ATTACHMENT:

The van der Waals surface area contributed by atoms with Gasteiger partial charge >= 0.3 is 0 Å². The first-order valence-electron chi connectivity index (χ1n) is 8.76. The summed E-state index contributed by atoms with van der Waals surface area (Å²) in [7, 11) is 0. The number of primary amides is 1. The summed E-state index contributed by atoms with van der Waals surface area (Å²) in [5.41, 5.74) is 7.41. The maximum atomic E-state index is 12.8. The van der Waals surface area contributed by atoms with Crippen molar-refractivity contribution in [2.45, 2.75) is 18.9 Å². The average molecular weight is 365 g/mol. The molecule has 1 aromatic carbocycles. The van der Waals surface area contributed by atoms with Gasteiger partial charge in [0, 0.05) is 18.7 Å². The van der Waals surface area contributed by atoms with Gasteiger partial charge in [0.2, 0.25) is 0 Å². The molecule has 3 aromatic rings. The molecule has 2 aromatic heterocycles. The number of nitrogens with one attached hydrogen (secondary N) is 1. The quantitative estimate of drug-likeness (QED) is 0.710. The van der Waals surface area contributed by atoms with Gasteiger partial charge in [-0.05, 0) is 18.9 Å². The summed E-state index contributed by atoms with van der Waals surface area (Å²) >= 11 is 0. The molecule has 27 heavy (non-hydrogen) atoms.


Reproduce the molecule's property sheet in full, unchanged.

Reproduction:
The van der Waals surface area contributed by atoms with Gasteiger partial charge >= 0.3 is 0 Å². The first-order valence-electron chi connectivity index (χ1n) is 8.76. The summed E-state index contributed by atoms with van der Waals surface area (Å²) in [7, 11) is 0. The number of primary amides is 1. The summed E-state index contributed by atoms with van der Waals surface area (Å²) in [5.41, 5.74) is 7.41. The maximum atomic E-state index is 12.8. The van der Waals surface area contributed by atoms with Crippen molar-refractivity contribution in [2.45, 2.75) is 18.9 Å². The average molecular weight is 365 g/mol. The molecule has 1 aromatic carbocycles. The van der Waals surface area contributed by atoms with Gasteiger partial charge in [0, 0.05) is 18.7 Å². The van der Waals surface area contributed by atoms with Gasteiger partial charge in [0.2, 0.25) is 0 Å². The molecule has 3 aromatic rings. The molecule has 2 aromatic heterocycles. The number of nitrogens with one attached hydrogen (secondary N) is 1. The quantitative estimate of drug-likeness (QED) is 0.710. The van der Waals surface area contributed by atoms with Gasteiger partial charge in [-0.05, 0) is 18.9 Å². The summed E-state index contributed by atoms with van der Waals surface area (Å²) >= 11 is 0. The molecule has 27 heavy (non-hydrogen) atoms.